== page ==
Feeds:
Posts
Comments

Archive for June, 2008

epitaph

Small carving found on the Golden Mount, Bangkok.

I’ll be in Vietnam next week exploring Saigon and Hanoi.

Photos to follow.

Read Full Post »

hand of buddha

Wat Doi Suthep, Chiang Mai.

Read Full Post »

Guard at the Grand Palace in Bangkok:

land of smiles

land of smiles

Read Full Post »

One afternoon along Sothearos Boulevard, Phnom Penh:

vendor

Vendor selling some sort of meat snack.

schoolkids

Kids let out of school at 5pm. Instant traffic jam.

phillies fan

Peace.

haircut

$0.50 for an open-air haircut.

motorbike repair

Hanging tires signals a roadside motorbike repair station.

what?

Random slogan on the wall of a construction site. Not sure what this even means.

pipes

Playing with pipes at a specialty shop along Sothearos.

sharpening

Man sharpening knives.

knives

strange ancient furniture

A store claiming to sell “strange” and “ancient” furniture. Not really.

recycling

Scavenging for bottles to recycle outside a beer garden.

glass case

Transporting a glass case. Disaster waiting to happen.

curiousity

Curious.

laugh

Car washer taking a break.

biking

tenements

Squatters’ tenements near St. 294.

street sign

Street sign in need of some maintenance.

push

Cars are usually left in neutral so they can be pushed to new parking spots.

traffic

Traffic at dusk.

sothearos

More from Sothearos Boulevard here.

Read Full Post »

bad karma

I know Cambodia doesn’t have public bathrooms, but seriously:

bad karma

On Angkor Wat? Your most treasured national monument? Can’t you duck in the jungle or find a tree or something?

C’mon, man. Not in front of the tourists.

Read Full Post »

32 sothearos

This relic of French Indochina is one of Phnom Penh’s most photographed buildings. It’s also a bit of a mystery. Built in the 1920’s when the capital was dubbed the “Pearl of Asia,” the mansion is one of Phnom Penh’s few surviving colonial buildings. 32 Sothearos Boulevard doesn’t have a name or a recorded history, and most people refer to it as something along the lines of “that old colonial building.” A perfect example of urban decay.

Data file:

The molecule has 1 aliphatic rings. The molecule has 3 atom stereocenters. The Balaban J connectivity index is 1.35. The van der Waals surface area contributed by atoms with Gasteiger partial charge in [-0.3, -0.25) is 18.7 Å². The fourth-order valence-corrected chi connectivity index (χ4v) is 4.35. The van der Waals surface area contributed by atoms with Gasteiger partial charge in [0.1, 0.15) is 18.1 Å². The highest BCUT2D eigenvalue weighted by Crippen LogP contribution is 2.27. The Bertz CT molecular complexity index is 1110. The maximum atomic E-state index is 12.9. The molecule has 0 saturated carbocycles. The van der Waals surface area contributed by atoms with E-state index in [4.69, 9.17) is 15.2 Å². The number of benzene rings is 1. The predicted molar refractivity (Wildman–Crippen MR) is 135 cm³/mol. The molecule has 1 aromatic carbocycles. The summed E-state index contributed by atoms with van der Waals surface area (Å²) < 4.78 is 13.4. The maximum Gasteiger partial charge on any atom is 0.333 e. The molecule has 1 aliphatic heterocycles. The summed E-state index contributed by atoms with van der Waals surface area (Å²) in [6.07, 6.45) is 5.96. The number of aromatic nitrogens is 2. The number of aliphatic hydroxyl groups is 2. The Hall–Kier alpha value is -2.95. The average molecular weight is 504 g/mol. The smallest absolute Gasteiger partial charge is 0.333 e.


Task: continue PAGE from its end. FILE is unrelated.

colonial building

Decades of war, neglect, and decay have all taken their toll.

facade

I had photographed the building a while back, and always wanted to go inside for a more in-depth exploration.

mansion

The rent-a-cop lounging at the entrance was more interested in watching the clouds than keeping me from poking around for a while. His indifference was a little disappointing as it took away the usual thrill of infiltrating an abandoned building. The German tourist I ran into inside also didn’t help.

abandoned

All sorts of random stuff cluttered the first floor: tools, drying clothes, chairs, bags of cement, a microwave. The second floor was apparently the living quarters for the handful of construction workers that wandered about, oblivious to my presence.

abandoned

Each room seemed to have a single chair in it.

2nd floor

2nd floor

english lesson

Most abandoned buildings tend to attract graffiti, and this was no exception. Here’s an English lesson on verbs, written on a bathroom wall.

abandoned

The FCC recently purchased the building, and renovation is almost underway to transform it into a 24-room faux-colonial luxury hotel complete with pool and French bistro. Construction is supposed to start mid-2008. Preservationists must love this, but I hoped it would be turned into something more people could enjoy. At least it won’t be torn down.

doorway

Rest of the Flickr set here

Read Full Post »

Some black & white experiments with the temples of Angkor:

ta prohm

ta prohm

bayon

deity

face

stangle

door

Full set here.

Read Full Post »

Older Posts »